6. The Polyester Prince – Hamish McDonalds:

The Polyester Prince is an untold account of how Dhirubai Ambani, the man who created India’s biggest business house, had risen to power. Hamish’s book alleges that many rules had to be amended to suit Dhirubais business prospects. Several controversial allegations are levied against the business tycoon, who at times is referred to have risen above the government and law, and started to decide to the fate of people. The book was eventually banned in India, and even if it were not, chances of Hamish getting clutched into a legal battle would been high.

7. Understanding Islam through Hadis – Ram Swarup:

Ram Swarup’s Understanding Islam through Haids was published in 1982 with its Hindi version banned in 1990, followed by the ban of the Hindi version in 1991. The book is supposedly a study based on the English Translation of the Sahih Muslim, one of the sixth major adhiyats of the Sunni Muslims. It was condemned for its harsh critique on political Islam. Ram Swarup’s friend Sita Ram Goel got the book republished in 1983, and also got it translated into Hindi. Soon a furor rose among the Muslim community, and Goel was arrested and all Hindu edition books ceased and banned.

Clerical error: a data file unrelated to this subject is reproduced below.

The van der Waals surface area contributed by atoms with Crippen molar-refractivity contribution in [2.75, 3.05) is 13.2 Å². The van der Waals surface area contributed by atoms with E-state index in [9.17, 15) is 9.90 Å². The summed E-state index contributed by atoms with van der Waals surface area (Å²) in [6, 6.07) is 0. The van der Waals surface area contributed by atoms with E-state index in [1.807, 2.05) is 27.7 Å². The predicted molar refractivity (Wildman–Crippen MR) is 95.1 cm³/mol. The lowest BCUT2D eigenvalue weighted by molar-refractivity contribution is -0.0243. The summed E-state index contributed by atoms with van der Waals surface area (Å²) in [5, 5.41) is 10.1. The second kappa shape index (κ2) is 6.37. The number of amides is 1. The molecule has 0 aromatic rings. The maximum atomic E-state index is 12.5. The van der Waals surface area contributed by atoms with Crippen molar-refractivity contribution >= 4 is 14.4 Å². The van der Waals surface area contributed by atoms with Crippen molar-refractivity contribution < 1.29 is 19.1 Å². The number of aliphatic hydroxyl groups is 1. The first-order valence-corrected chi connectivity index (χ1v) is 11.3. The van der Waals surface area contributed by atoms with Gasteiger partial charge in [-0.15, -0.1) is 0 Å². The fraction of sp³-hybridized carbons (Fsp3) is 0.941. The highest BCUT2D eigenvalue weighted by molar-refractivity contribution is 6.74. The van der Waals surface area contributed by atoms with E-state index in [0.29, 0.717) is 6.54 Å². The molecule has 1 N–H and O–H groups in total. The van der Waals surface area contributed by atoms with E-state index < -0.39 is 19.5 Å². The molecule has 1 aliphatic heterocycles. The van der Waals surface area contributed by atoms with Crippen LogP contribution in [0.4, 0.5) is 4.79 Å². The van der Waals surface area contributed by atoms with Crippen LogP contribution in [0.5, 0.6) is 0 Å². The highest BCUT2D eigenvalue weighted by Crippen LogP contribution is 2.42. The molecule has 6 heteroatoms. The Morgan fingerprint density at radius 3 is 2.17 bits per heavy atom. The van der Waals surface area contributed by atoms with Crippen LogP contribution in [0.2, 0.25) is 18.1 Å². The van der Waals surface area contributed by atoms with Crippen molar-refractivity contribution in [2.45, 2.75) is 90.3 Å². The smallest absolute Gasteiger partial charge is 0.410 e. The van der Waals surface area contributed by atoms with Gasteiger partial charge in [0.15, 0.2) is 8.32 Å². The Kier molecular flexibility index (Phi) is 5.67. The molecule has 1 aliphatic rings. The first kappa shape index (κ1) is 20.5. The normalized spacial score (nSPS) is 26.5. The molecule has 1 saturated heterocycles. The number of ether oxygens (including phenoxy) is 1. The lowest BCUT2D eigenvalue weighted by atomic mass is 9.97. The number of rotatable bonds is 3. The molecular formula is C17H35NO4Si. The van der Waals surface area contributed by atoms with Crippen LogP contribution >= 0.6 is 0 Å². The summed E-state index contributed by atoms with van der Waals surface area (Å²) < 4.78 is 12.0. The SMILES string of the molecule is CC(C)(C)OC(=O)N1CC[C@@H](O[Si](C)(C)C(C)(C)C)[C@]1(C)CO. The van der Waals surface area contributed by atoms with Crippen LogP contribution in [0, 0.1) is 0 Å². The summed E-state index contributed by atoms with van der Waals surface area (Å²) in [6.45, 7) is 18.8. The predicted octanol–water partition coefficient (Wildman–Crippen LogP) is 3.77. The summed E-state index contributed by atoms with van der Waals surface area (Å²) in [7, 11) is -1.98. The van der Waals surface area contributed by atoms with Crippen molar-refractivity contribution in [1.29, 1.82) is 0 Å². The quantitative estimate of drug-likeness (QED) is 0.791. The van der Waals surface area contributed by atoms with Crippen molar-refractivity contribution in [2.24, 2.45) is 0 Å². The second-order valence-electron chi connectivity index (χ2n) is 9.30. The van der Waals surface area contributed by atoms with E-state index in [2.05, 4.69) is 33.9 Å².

8. Soft Target: How the Indian Intelligence Service Penetrated Canada:

The book written by two Canadian reports, Zuhair Kashmiri and Brain McAndrew was apparently banned in India for obvious reasons. The term Soft Target is euphemism for people and communities that can be easily penetrated for subversive purposes, and here it refers to the Sikhs, who were a soft target of the government, during the 1980s. The book underwent many trails, but eventually it was remained a piece of unsubstantiated allegations, which was better left banned in the country.

9. Unarmed Victory- Bertrand Russell:

A philosopher and peace activist, Bertrand Russell’s book, Unarmed Victory was banned in India because it dealt with the 1962 Sino-India was, which unfortunately India lost. The book details his conversation with Nehru over the Sino-India war, and also makes a critical judgment of the acts of war, and the war between India and China, which could had lead to an almost holocaust. He also talks about the Cuban Missile Crisis. Russell has always been an advocate of a peaceful existence of nations without war.

10. Smash and Grab: Annexation of Sikkim:

A non-fiction about the account of the annexation of Sikkim, during the 1970s, Smash and Grab was written by Sunanda K. Dutta-Ray. The book was the outcome of the writer’s friendship with the then king of Sikkim, Chogyal Palden Thondup Namgyal. It’s about the struggle of his empire, during the times when India and China were in a constant state of conflict over the Himalayan Territory, the invasion of the Hindu peasants of Nepal to Sikkim, and his kingdom’s annexation by the Indian government of Indira Gandhi. The last part obviously brought about the ban.